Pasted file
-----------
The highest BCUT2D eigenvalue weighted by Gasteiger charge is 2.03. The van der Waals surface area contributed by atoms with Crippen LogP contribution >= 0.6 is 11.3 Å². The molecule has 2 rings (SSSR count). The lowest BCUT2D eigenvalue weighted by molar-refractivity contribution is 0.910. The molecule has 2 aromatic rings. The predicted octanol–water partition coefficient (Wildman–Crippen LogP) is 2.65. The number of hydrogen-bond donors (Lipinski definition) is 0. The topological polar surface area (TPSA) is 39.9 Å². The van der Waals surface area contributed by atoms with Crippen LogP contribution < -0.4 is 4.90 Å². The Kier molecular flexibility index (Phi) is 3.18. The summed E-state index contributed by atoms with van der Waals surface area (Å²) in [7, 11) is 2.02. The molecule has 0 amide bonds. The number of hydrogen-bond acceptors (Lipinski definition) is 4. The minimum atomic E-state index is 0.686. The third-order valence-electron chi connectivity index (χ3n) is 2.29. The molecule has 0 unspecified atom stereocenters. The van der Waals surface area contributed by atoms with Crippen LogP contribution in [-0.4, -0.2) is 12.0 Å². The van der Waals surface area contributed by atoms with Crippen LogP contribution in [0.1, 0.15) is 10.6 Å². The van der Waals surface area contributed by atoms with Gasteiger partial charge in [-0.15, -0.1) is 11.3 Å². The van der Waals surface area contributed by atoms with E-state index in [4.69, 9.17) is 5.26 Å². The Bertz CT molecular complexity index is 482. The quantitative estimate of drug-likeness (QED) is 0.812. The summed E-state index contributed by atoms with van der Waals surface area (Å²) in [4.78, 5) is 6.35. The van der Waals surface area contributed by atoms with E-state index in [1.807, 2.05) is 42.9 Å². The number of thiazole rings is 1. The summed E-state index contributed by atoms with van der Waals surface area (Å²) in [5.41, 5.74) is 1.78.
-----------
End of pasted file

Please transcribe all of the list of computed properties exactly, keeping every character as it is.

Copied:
The highest BCUT2D eigenvalue weighted by Gasteiger charge is 2.03. The van der Waals surface area contributed by atoms with Crippen LogP contribution >= 0.6 is 11.3 Å². The molecule has 2 rings (SSSR count). The lowest BCUT2D eigenvalue weighted by molar-refractivity contribution is 0.910. The molecule has 2 aromatic rings. The predicted octanol–water partition coefficient (Wildman–Crippen LogP) is 2.65. The number of hydrogen-bond donors (Lipinski definition) is 0. The topological polar surface area (TPSA) is 39.9 Å². The van der Waals surface area contributed by atoms with Crippen LogP contribution < -0.4 is 4.90 Å². The Kier molecular flexibility index (Phi) is 3.18. The summed E-state index contributed by atoms with van der Waals surface area (Å²) in [7, 11) is 2.02. The molecule has 0 amide bonds. The number of hydrogen-bond acceptors (Lipinski definition) is 4. The minimum atomic E-state index is 0.686. The third-order valence-electron chi connectivity index (χ3n) is 2.29. The molecule has 0 unspecified atom stereocenters. The van der Waals surface area contributed by atoms with Crippen LogP contribution in [-0.4, -0.2) is 12.0 Å². The van der Waals surface area contributed by atoms with Crippen LogP contribution in [0.1, 0.15) is 10.6 Å². The van der Waals surface area contributed by atoms with Gasteiger partial charge in [-0.15, -0.1) is 11.3 Å². The van der Waals surface area contributed by atoms with E-state index in [4.69, 9.17) is 5.26 Å². The Bertz CT molecular complexity index is 482. The quantitative estimate of drug-likeness (QED) is 0.812. The summed E-state index contributed by atoms with van der Waals surface area (Å²) in [4.78, 5) is 6.35. The van der Waals surface area contributed by atoms with E-state index in [1.807, 2.05) is 42.9 Å². The number of thiazole rings is 1. The summed E-state index contributed by atoms with van der Waals surface area (Å²) in [5.41, 5.74) is 1.78.